Let’s take another different skill, learning a second language, another area of catastrophic failure. All kids in the UK and US get years of language education, yet few could ask for a sandwich in that language, never mind hold a basic conversation. Imagine being able to try that language, privately, without public embarrassment and have your thoughts read, interpreted by AI and constructive correction and feedback, say correct pronunciation, position in sentence or endings. Personalised, adaptive, language learning, with immersive practice available, to everyone at any time, would revolutionise language learning.

6. Critical skills

Now imagine cognitive skills, where you can engage your mind in conversation with an expert, who can tune there reprises to your level of skill. Now, transformers that encode and/or decode natural language, such as GPT-3, BERT, BART,  MegatronLM, Turing-NLG, We saw an interesting example some years back when IBMs Watson debated with a national debating champion. These transformers can generate text and start to show how complex interactions with humans, drawing upon huge databases of existing text. Digital Einstein is a recent example of this. Imagine being able to just conjure any famous writer, scientist, artist, whoever, and start asking them questions, in your mind. Your questions will be interpreted and answers based on their archived works, used to provide meaningful answers.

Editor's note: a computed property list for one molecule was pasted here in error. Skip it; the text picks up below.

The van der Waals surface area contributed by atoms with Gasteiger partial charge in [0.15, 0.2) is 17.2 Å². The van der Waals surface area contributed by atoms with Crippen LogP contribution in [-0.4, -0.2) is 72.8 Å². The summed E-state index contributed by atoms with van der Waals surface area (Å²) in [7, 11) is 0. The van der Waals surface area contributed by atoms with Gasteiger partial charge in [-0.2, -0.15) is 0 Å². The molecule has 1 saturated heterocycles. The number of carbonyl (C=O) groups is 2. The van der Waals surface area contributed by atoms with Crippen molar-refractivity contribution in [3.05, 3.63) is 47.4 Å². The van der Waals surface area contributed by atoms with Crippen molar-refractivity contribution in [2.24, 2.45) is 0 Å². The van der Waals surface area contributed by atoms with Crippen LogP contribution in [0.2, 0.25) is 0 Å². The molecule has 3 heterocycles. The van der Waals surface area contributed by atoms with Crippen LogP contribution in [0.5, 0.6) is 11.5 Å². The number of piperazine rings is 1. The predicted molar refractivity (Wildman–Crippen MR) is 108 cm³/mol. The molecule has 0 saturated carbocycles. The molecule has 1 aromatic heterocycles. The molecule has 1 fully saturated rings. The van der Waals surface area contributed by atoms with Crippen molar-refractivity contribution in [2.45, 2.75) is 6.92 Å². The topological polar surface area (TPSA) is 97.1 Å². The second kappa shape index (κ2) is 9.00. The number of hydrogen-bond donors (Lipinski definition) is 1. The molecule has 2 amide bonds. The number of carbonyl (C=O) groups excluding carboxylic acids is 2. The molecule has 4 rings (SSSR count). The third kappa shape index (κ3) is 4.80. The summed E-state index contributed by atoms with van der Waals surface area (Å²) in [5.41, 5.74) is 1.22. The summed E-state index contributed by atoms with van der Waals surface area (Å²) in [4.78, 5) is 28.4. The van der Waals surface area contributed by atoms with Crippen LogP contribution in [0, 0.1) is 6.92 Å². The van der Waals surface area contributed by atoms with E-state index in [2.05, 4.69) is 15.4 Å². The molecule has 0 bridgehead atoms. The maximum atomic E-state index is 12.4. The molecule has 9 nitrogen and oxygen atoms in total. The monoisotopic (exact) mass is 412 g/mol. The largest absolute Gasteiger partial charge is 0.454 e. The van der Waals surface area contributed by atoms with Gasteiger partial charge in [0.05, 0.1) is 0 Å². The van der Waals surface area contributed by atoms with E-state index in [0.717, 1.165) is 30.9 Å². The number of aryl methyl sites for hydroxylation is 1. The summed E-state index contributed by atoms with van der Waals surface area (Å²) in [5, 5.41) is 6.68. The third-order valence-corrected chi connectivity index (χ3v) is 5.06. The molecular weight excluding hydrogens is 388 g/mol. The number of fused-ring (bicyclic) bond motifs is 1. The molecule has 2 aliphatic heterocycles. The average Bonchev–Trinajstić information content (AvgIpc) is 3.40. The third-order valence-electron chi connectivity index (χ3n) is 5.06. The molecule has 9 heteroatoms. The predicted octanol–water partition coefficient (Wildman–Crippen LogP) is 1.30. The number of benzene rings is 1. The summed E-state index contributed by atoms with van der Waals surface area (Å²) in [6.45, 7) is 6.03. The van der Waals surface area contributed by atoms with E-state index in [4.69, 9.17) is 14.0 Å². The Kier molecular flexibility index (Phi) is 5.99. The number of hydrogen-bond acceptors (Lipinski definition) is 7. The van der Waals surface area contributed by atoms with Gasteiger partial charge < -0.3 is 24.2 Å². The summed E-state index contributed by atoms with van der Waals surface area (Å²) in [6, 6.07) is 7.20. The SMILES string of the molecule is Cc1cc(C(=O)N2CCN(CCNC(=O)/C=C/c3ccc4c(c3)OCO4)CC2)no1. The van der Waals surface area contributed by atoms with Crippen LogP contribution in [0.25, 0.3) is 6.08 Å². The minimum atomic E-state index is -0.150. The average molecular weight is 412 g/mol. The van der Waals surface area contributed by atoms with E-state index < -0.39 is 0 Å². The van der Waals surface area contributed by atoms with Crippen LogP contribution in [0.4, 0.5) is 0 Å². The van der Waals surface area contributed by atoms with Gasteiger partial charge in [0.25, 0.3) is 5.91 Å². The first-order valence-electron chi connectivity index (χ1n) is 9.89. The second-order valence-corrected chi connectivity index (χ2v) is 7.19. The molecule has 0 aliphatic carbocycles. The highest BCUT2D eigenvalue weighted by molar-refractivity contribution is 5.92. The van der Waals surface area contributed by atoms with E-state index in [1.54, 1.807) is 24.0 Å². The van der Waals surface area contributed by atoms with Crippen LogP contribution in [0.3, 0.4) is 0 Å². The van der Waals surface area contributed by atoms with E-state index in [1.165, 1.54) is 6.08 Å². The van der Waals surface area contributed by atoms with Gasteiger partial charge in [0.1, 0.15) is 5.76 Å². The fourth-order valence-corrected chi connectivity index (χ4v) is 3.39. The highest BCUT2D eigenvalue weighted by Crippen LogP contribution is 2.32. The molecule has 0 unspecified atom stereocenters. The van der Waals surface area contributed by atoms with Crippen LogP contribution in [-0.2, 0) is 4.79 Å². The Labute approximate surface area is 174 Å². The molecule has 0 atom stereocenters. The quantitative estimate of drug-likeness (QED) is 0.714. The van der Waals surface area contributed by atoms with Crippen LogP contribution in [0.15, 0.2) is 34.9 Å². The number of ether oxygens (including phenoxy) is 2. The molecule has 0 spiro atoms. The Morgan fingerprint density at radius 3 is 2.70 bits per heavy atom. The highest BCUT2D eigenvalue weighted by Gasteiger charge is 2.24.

7. Translations

Learning is often hindered by the lack of available teachers and resources in m minority languages. Text to speech and speech to text are limited to mainstream languages. Facebook has recently managed to get AI to learn how to translate any language just by exposing the software to speech in that language. This would free all of the above and liberate those who feel trapped an unsupported in their own first language. 

8. Write to minds

Now let’s take a final leap. And it is a big leap. Almost the above is about reading minds, what of we can write to minds. This is already there with neural ink and other invasive technologies, but not at the semantic or skill level. Imagine being able to pick up maths or a second language very quickly in days or weeks not months and years. Wouldn’t that be desirable? Hell yeah.

9. Mental health

Let’s take another leap and suppose that breakthroughs allow us to write to brains in a way that reduces or eliminates depression and other widespread disorders. Think for a moment about the vast reduction in human suffering that would follow. There is no doubt that education has been increasing mental health problems, inducing stress and in some case suicide. Almost every major institution has killed or helped kill young people. That’s sobering.

10. Anything, anywhere, anytime

You may be thinking, could ALL learning be liberated by such technology? The answer is probably yes. Time will tell and we don’t yet know how long it will take. One thing we do know is that these innovations are now coming thick and fast. Combined with other physical, global innovations, such as Starlink, a global network of low level satellites that give high speed, 5G, internet coverage to the whole world with no blindspots, and we have an educational network that excludes no one.


They used to say that information wants to be free. That’s done. Most information. Is free. We should now ask whether education wants to be free. Teaching is a means to an end, the relatively permanent change in the long-term memory of the leaner. If we can automate that process, make it frictionless, personalised available to anyone, at anytime, anywhere, we should. Learning longs to be free. Let’s not let our conceits hold that back.


Pascual‐Leone, A., 2001. The brain that plays music and is changed by it. Annals of the New York Academy of Sciences930(1), pp.315-329.